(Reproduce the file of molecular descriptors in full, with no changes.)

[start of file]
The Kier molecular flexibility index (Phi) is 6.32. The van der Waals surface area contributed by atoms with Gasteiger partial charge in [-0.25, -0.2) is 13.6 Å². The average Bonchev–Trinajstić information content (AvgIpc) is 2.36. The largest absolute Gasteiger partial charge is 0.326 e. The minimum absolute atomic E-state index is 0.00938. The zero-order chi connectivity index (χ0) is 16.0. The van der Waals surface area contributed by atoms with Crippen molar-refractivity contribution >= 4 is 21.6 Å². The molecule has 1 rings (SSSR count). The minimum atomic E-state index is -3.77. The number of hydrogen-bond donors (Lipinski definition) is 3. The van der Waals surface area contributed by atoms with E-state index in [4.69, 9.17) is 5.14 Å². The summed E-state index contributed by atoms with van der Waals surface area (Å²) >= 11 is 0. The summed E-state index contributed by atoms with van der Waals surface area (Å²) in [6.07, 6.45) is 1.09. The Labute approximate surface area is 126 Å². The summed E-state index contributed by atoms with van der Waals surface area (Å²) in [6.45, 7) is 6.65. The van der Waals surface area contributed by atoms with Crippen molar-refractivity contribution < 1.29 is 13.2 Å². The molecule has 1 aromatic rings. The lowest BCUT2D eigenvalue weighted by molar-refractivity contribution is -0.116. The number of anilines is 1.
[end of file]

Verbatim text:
The Kier molecular flexibility index (Phi) is 6.32. The van der Waals surface area contributed by atoms with Gasteiger partial charge in [-0.25, -0.2) is 13.6 Å². The average Bonchev–Trinajstić information content (AvgIpc) is 2.36. The largest absolute Gasteiger partial charge is 0.326 e. The minimum absolute atomic E-state index is 0.00938. The zero-order chi connectivity index (χ0) is 16.0. The van der Waals surface area contributed by atoms with Crippen molar-refractivity contribution >= 4 is 21.6 Å². The molecule has 1 rings (SSSR count). The minimum atomic E-state index is -3.77. The number of hydrogen-bond donors (Lipinski definition) is 3. The van der Waals surface area contributed by atoms with E-state index in [4.69, 9.17) is 5.14 Å². The summed E-state index contributed by atoms with van der Waals surface area (Å²) >= 11 is 0. The summed E-state index contributed by atoms with van der Waals surface area (Å²) in [6.07, 6.45) is 1.09. The Labute approximate surface area is 126 Å². The summed E-state index contributed by atoms with van der Waals surface area (Å²) in [6.45, 7) is 6.65. The van der Waals surface area contributed by atoms with Crippen molar-refractivity contribution < 1.29 is 13.2 Å². The molecule has 1 aromatic rings. The lowest BCUT2D eigenvalue weighted by molar-refractivity contribution is -0.116. The number of anilines is 1.